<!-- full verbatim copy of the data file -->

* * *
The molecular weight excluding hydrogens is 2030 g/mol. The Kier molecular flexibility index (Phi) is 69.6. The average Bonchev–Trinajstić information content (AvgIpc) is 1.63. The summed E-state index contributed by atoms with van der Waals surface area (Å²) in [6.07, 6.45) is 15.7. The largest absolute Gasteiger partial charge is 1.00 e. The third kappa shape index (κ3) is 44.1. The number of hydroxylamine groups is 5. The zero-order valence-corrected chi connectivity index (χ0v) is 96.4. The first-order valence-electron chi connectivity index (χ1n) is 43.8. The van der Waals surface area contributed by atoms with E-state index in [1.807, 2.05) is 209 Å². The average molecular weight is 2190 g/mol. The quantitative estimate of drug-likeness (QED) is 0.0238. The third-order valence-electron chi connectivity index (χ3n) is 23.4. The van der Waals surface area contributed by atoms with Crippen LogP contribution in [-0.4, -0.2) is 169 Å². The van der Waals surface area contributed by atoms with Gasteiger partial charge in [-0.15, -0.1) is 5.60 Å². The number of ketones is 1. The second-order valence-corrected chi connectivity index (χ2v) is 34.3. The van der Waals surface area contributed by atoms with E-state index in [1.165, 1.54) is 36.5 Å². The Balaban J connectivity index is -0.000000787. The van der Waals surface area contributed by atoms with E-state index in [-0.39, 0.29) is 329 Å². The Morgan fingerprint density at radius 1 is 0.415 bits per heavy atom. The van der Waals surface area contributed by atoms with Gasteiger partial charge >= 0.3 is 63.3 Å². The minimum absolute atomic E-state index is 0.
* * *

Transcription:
The molecular weight excluding hydrogens is 2030 g/mol. The Kier molecular flexibility index (Phi) is 69.6. The average Bonchev–Trinajstić information content (AvgIpc) is 1.63. The summed E-state index contributed by atoms with van der Waals surface area (Å²) in [6.07, 6.45) is 15.7. The largest absolute Gasteiger partial charge is 1.00 e. The third kappa shape index (κ3) is 44.1. The number of hydroxylamine groups is 5. The zero-order valence-corrected chi connectivity index (χ0v) is 96.4. The first-order valence-electron chi connectivity index (χ1n) is 43.8. The van der Waals surface area contributed by atoms with E-state index in [1.807, 2.05) is 209 Å². The average molecular weight is 2190 g/mol. The quantitative estimate of drug-likeness (QED) is 0.0238. The third-order valence-electron chi connectivity index (χ3n) is 23.4. The van der Waals surface area contributed by atoms with Crippen LogP contribution in [-0.4, -0.2) is 169 Å². The van der Waals surface area contributed by atoms with Gasteiger partial charge in [-0.15, -0.1) is 5.60 Å². The number of ketones is 1. The second-order valence-corrected chi connectivity index (χ2v) is 34.3. The van der Waals surface area contributed by atoms with E-state index in [1.165, 1.54) is 36.5 Å². The Balaban J connectivity index is -0.000000787. The van der Waals surface area contributed by atoms with E-state index in [-0.39, 0.29) is 329 Å². The Morgan fingerprint density at radius 1 is 0.415 bits per heavy atom. The van der Waals surface area contributed by atoms with Gasteiger partial charge >= 0.3 is 63.3 Å². The minimum absolute atomic E-state index is 0.